Research conducted by UBC and Providence Health Care at YVR shows extremely low risk of transmission of COVID-19 in airline passengers on domestic flights
The Vancouver Airport Authority and WestJet released study findings showing that rapid antigen testing is an effective, acceptable and cost-efficient method for screening travellers and contributes to safer and healthier air travel. The findings were proven through the YVR-WestJet COVID-19 Testing Study, a research project led by the University of British Columbia (UBC) and Providence Health Care (Providence) alongside project sponsors, WestJet and the Vancouver Airport Authority.
Over a four-month period, from November 2020 through February 2021, nearly 600 departing passengers at Vancouver International Airport (YVR) were tested for COVID-19 using rapid antigen testing. All tests administered during this period were negative, leading researchers to conclude that transmissible infection in airline passengers departing from YVR is likely to be extremely low (less than one per cent). Methodology and study findings could contribute to a future testing framework for the broader travel industry.
Researchers from UBC and Providence were responsible for collecting samples in a ready-made testing station. Results gathered were further validated through PCR testing in a lab environment.
Participant feedback was resoundingly positive, with many saying the procedure was efficient, more comfortable than expected and instilled confidence about the safety of their travels. The research team found the test itself took approximately 15 to 20 minutes, resulting in minimal disruption to the overall travel experience.
The study, located at WestJet’s domestic check-in area at YVR, was open to WestJet guests who are residents of British Columbia, between the ages of 19 and 80, and who had not tested positive for COVID-19 in the last 90 days. Guests had to be flying domestically and testing was available on the day of travel only.
“We’re pleased to see the results of our joint study with WestJet, UBC and Providence Health Care and are grateful to passengers for their participation. It demonstrates the commitment and interest from our community in rapid testing solutions. Data gathered will be used for future testing strategies for the aviation industry, adding another layer of science-based health protocols to help reopen travel in a safe and efficient manner and to restore confidence amongst travellers. We’re also hopeful that our study results will go beyond aviation and prove useful across other industries as we move through the pandemic.”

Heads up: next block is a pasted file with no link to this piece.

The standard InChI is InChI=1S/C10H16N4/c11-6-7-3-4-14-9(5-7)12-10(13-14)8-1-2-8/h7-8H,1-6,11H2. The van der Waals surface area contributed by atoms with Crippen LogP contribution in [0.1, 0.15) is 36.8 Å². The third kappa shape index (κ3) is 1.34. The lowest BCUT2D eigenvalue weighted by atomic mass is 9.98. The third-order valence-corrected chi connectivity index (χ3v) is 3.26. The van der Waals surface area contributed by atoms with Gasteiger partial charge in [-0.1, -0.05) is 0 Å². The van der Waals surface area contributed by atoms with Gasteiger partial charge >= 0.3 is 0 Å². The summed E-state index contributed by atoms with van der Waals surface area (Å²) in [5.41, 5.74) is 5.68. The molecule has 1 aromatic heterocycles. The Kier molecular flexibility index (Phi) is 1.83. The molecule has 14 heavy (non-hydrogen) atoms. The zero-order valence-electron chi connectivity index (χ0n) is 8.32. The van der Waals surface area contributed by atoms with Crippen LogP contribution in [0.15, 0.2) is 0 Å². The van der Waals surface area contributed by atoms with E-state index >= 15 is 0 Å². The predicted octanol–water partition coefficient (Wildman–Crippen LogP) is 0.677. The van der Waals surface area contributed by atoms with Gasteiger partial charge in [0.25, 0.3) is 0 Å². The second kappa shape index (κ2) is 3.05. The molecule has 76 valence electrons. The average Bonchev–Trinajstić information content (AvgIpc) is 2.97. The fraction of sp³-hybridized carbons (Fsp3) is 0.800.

- Tamara Vrooman, President & CEO, Vancouver Airport Authority.
“Thank you to the almost 600 guests who took part in the WestJet-YVR COVID-19 testing study this past winter. While not mandatory, your actions contributed to helping our partners at UBC and Providence Health determine that the use of rapid antigen testing is an effective part of a safe travel journey. While the vaccine continues to rollout, testing adds an additional and scientifically-sound layer to our already rigorous health and hygiene measures and can help restore confidence in not only travel, but in activities across all parts of our communities.”
- Billy Nolen, Vice-President Health, Safety and Quality Assurance, WestJet.
“Rapid antigen testing is a critically important tool – and perhaps an underutilized tool – in our ability to prevent and control COVID-19. The findings from our study provide further evidence that this technology can be successfully deployed in an airport setting, and that rapid antigen testing performs surprisingly well – even in a low- prevalence population, such as air travelers.”
- Dr. Marc Romney, Co-principal Investigator; Clinical Associate Professor, UBC Faculty of Medicine; Medical Leader for Medical Microbiology and Virology at St. Paul’s Hospital, Providence Health Care.
“These findings provide real-world evidence that rapid antigen testing is a highly effective way of screening for passengers who may be carrying the COVID virus. The results provide passengers with greater confidence of healthy air travel.”
- Dr. Don Sin, Co-principal Investigator; Professor, UBC Faculty of Medicine; Respirologist, Providence Health Care.